Degree Name

Master of Science

Department or Program

Behavior Analysis and Therapy


Greene, Brandon F.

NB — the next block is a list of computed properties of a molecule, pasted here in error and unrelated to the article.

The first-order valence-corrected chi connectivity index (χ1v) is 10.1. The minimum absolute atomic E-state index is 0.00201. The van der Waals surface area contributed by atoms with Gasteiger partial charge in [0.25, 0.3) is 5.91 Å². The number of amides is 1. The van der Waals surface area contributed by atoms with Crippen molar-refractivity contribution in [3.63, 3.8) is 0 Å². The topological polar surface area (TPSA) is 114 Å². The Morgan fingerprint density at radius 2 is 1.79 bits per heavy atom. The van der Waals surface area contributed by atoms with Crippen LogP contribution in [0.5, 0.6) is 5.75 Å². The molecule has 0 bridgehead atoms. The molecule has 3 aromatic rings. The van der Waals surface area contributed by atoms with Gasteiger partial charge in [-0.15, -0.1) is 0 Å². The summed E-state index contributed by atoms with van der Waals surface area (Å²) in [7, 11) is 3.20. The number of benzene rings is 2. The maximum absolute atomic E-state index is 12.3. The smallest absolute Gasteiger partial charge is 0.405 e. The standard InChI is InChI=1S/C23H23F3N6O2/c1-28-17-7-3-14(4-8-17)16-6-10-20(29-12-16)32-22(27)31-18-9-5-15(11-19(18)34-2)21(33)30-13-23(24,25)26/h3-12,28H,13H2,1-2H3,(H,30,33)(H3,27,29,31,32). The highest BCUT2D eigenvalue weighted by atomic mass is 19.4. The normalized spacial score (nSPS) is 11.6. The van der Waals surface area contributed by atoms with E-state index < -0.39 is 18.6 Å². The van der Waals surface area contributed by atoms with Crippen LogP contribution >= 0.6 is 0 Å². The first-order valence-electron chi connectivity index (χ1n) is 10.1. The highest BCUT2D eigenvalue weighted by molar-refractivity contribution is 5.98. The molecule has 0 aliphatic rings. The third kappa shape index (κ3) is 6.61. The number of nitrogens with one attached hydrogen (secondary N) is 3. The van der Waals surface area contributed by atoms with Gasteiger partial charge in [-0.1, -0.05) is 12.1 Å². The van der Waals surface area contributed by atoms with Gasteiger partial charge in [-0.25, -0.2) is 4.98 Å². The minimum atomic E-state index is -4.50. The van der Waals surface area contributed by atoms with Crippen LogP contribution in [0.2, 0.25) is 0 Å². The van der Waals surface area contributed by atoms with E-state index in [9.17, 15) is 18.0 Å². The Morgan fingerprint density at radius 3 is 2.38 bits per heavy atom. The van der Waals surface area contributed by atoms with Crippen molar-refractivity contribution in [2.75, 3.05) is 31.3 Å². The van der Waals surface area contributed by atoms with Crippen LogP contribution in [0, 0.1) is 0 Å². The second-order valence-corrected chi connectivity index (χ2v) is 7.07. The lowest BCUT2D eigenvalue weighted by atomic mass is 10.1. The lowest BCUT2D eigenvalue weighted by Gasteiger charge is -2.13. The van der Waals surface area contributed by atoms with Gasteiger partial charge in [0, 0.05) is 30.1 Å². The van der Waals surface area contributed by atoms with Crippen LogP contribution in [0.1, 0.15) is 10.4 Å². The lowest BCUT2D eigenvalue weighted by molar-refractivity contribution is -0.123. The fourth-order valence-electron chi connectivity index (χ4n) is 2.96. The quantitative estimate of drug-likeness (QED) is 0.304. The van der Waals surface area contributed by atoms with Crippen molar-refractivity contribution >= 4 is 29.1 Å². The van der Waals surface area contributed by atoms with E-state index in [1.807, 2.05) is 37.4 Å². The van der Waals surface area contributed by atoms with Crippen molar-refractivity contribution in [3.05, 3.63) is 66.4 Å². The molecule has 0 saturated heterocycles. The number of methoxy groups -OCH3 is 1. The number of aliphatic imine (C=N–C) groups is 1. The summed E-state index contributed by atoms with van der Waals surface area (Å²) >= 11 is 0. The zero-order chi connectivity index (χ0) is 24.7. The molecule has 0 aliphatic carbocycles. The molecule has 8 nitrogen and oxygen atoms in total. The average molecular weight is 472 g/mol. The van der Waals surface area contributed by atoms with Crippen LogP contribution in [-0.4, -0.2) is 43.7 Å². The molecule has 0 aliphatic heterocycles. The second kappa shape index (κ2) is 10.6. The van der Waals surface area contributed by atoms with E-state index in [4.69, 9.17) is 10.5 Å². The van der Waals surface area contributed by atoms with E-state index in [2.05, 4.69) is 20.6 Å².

Many studies have been conducted in the last several years, investigating the many benefits of the use of infant sign language as a child management tool, to improve language and cognitive skills, and to enhance the communication between parent and infant. Although many studies state that infant sign language increases the bond between parent and infant, few researchers have engaged in studies to prove or disprove this theory. The purpose of the current study is to investigate how infant sign language can be used to increase or decrease bonding between parent and infant, as measured through the quality and quantity of parent-infant interactions. Three parent and infant pairs participated in this study. The infants ranged in ages from 11 months to 14 months. Positive and negative interactions were measured through the use of partial interval recording of target interactions (positive and negative verbalizations, positive and negative affect, positive and negative touch, look, gestures, and manual signs). Partial interval recording of the interactions between the parent and infant pairs was implemented, before (baseline) and after (sign training phase) the introduction of infant sign. The pairs were observed in various locations and at various times of day. The results indicated a slight increase in positive interactions and a slight decrease in negative interactions following the introduction of infant sign language.